Languages with a slow edit/compile/link/test development loop tend to require sophisticated tracing/stepping debuggers to facilate debugging.
A much better (faster) way in fast-compiling languages is to add printing code at well-selected places, let the program run, look at the output, see where things went wrong, add more printing code, etc., until the bug is found.
The simple debugging aids provided in debugs.fs are meant to support this style of debugging.
~~ prints debugging information (by default the source
location and the stack contents). It is easy to insert. If you use Emacs
it is also easy to remove (C-x ~ in the Emacs Forth mode to
query-replace them with nothing). The deferred words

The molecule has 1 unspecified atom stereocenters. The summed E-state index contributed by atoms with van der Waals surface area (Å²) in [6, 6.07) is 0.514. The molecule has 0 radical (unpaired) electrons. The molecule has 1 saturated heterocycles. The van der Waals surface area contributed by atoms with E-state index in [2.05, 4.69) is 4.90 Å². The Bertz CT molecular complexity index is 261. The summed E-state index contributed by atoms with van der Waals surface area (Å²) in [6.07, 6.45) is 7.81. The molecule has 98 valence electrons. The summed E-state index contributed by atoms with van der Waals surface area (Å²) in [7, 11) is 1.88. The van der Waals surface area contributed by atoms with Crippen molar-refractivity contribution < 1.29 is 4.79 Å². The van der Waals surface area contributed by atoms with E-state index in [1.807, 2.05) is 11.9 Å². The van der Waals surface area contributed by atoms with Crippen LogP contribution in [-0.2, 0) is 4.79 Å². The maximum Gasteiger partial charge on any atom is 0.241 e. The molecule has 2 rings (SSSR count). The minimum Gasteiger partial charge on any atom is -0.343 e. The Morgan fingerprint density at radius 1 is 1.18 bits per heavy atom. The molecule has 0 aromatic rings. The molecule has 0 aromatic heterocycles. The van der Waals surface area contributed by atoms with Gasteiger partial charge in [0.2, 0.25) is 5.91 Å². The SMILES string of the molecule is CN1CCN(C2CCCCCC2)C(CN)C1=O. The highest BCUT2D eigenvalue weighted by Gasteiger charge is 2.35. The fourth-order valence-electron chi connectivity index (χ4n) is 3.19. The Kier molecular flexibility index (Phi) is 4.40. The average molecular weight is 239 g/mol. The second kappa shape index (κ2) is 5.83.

.debugline control the output of
~~. The default source location output format works well with
Emacs' compilation mode, so you can step through the program at the
source level using C-x ` (the advantage over a stepping debugger
is that you can step in any direction and you know where the crash has
happened or where the strange data has occurred).
~~– gforth “tilde-tilde”
Prints the source code location of the
~~ and the stack
printdebugdata– gforth “print-debug-data”
.debuglinenfile nline – gforth “print-debug-line”
Print the source code location indicated by nfile nline, and
additional debugging information; the default
prints the additional information with
debug-fid– file-id gforth “debug-fid”
~~ (and assertions) will usually print the wrong file name if a
marker is executed in the same file after their occurance. They will
print ‘*somewhere*’ as file name if a marker is executed in the
same file before their occurance.